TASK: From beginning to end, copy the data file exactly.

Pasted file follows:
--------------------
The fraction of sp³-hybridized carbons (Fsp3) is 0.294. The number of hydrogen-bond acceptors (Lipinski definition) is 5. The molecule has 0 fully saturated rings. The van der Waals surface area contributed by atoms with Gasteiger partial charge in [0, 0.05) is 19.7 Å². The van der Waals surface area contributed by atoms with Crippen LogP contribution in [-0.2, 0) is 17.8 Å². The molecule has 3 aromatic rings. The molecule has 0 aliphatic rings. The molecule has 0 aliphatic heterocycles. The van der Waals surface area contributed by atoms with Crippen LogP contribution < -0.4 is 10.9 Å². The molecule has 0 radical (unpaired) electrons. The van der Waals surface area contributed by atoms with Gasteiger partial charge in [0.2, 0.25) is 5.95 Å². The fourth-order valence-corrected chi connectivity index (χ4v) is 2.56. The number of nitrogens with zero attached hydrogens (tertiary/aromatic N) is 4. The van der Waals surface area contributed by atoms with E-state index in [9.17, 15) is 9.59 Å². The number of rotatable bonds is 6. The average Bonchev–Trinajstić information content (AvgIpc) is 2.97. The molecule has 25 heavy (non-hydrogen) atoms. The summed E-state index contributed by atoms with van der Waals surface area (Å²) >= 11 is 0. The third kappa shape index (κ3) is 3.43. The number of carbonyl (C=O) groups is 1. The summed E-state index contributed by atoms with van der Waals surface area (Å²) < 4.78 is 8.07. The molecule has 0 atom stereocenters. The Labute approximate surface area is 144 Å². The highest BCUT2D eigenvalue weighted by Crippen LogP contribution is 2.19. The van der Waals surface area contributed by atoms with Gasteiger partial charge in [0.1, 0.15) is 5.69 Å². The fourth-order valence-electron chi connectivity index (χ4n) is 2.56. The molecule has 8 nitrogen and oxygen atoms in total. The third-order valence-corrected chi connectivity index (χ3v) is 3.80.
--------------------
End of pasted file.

The fraction of sp³-hybridized carbons (Fsp3) is 0.294. The number of hydrogen-bond acceptors (Lipinski definition) is 5. The molecule has 0 fully saturated rings. The van der Waals surface area contributed by atoms with Gasteiger partial charge in [0, 0.05) is 19.7 Å². The van der Waals surface area contributed by atoms with Crippen LogP contribution in [-0.2, 0) is 17.8 Å². The molecule has 3 aromatic rings. The molecule has 0 aliphatic rings. The molecule has 0 aliphatic heterocycles. The van der Waals surface area contributed by atoms with Crippen LogP contribution < -0.4 is 10.9 Å². The molecule has 0 radical (unpaired) electrons. The van der Waals surface area contributed by atoms with Gasteiger partial charge in [0.2, 0.25) is 5.95 Å². The fourth-order valence-corrected chi connectivity index (χ4v) is 2.56. The number of nitrogens with zero attached hydrogens (tertiary/aromatic N) is 4. The van der Waals surface area contributed by atoms with E-state index in [9.17, 15) is 9.59 Å². The number of rotatable bonds is 6. The average Bonchev–Trinajstić information content (AvgIpc) is 2.97. The molecule has 25 heavy (non-hydrogen) atoms. The summed E-state index contributed by atoms with van der Waals surface area (Å²) >= 11 is 0. The third kappa shape index (κ3) is 3.43. The number of carbonyl (C=O) groups is 1. The summed E-state index contributed by atoms with van der Waals surface area (Å²) < 4.78 is 8.07. The molecule has 0 atom stereocenters. The Labute approximate surface area is 144 Å². The highest BCUT2D eigenvalue weighted by Crippen LogP contribution is 2.19. The van der Waals surface area contributed by atoms with Gasteiger partial charge in [0.1, 0.15) is 5.69 Å². The fourth-order valence-electron chi connectivity index (χ4n) is 2.56. The molecule has 8 nitrogen and oxygen atoms in total. The third-order valence-corrected chi connectivity index (χ3v) is 3.80.